It is definitely time for reform, and I don't mean gun control. Massacre after massacre demonstrates that our mental health system is broken. Based on news reports I have heard, it appears that Adam Lanza was another in a long line of perpetrators of mass murders who had a chemical imbalance of the brain. He had a disease that we commonly refer to as mental illness. Since he was legally defined as an adult, under current mental health laws, it would have been very unlikely his mother could have done anything to obtain help for him, unless he wanted help. Most often, we find that seriously mentally ill individuals not only lack judgment, but also insight into their mental illness, a condition called anosognosia, and as a result, they will not seek treatment. If they do seek treatment, they will often not take the prescribed medications.
Laws currently in effect in California and most other states effectively discriminate against the most seriously mentally ill people in our society by allowing them to make their own mental health decisions, thus attributing to them a level of judgment and rationality that they generally do not possess as a result of their illness. Thus, these people, when given a choice, "choose" to remain untreated. Loved ones of afflicted individuals beg mental health providers and law enforcement for help, only to be told that there is nothing that can be done unless the person is a present danger to himself or others, or unless he commits a crime. After all, they intone, it is not a crime to be mentally ill, ignoring the obvious, which is that many of the behaviors and conduct of the mentally ill are, in fact, criminal. Nor, they say, is a mentally ill person more likely to commit a violent crime than any other person. That statement ignores the fact that in order to hold true, such a person must be in treatment for the disease.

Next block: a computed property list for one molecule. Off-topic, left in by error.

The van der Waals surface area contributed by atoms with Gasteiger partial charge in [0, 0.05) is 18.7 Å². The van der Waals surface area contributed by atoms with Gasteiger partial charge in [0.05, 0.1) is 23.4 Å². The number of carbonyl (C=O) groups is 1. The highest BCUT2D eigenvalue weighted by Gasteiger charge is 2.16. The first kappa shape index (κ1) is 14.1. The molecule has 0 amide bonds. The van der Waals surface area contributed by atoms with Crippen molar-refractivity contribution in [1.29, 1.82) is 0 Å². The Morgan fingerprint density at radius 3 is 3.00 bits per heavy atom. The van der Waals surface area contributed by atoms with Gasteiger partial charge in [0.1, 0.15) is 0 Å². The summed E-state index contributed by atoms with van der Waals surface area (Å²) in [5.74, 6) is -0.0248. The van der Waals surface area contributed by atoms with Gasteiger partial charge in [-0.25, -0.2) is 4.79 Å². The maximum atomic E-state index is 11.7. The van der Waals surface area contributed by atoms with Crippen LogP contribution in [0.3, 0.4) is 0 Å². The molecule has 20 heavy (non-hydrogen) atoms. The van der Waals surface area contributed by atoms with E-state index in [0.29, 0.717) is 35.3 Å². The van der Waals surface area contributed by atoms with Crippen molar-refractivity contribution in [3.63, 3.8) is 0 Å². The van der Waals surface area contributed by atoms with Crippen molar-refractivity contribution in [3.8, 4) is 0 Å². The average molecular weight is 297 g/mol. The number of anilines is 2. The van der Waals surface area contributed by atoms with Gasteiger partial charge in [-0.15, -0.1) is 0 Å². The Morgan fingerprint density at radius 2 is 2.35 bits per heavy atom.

Mental health reform is a must so that the door to treatment is not slammed in the face of those too ill to voluntarily seek treatment. But, until then, our community can help bridge the treatment gap by insisting that our Board of Supervisors implement Laura's Law. This law was enacted in 2002 after an untreated mentally ill person opened fire on workers at a mental health clinic in Nevada City, Calif. Laura Wilcox, a young worker, was one of the people killed, and it is her parents who championed the enactment of the law. Laura's Law is a process set up through the county mental health system to compel a person to treatment before they decompensate to the point of becoming a danger to themselves or others. Under Laura's Law, a family member can petition the mental health director for help. The person is contacted and provided an opportunity to engage in assisted outpatient treatment. In some cases, a court order may be obtained in order to enforce the treatment plan. There is no forced medications, and no confinement in a hospital or other facility. Forced treatment and confinement only occurs in a hospital setting, after a person becomes a danger to himself or others.
With a budget in excess of $100 million annually, the Kern County Mental Health Department indicates we do not have enough money to implement Laura's Law. This edict followed a request by the Kern County Board of Supervisors late last year that the mental health director explore Laura's Law. A "study" group was formed by a county official who is a known opponent of Laura's Law. The discussions at the "study" group were disturbingly void of an analysis of Laura's Law or the financial impacts relating to its implementation.
The Board of Supervisors urgently needs to conduct a neutral, informed analysis of the implementation of Laura's Law in this county. I have no doubt that with a little innovation and streamlining, funds could be allocated from the mental health budget for Laura's Law, a law that has proved effective in California's Nevada County in engaging mentally ill people in treatment before tragedy strikes.
Fawn Kennedy Dessy of Bakersfield has practiced law since 1979, specializing in real estate law. Community Voices is an expanded commentary of 650 to 700 words. The Californian reserves the right to edit all submissions for length and clarity.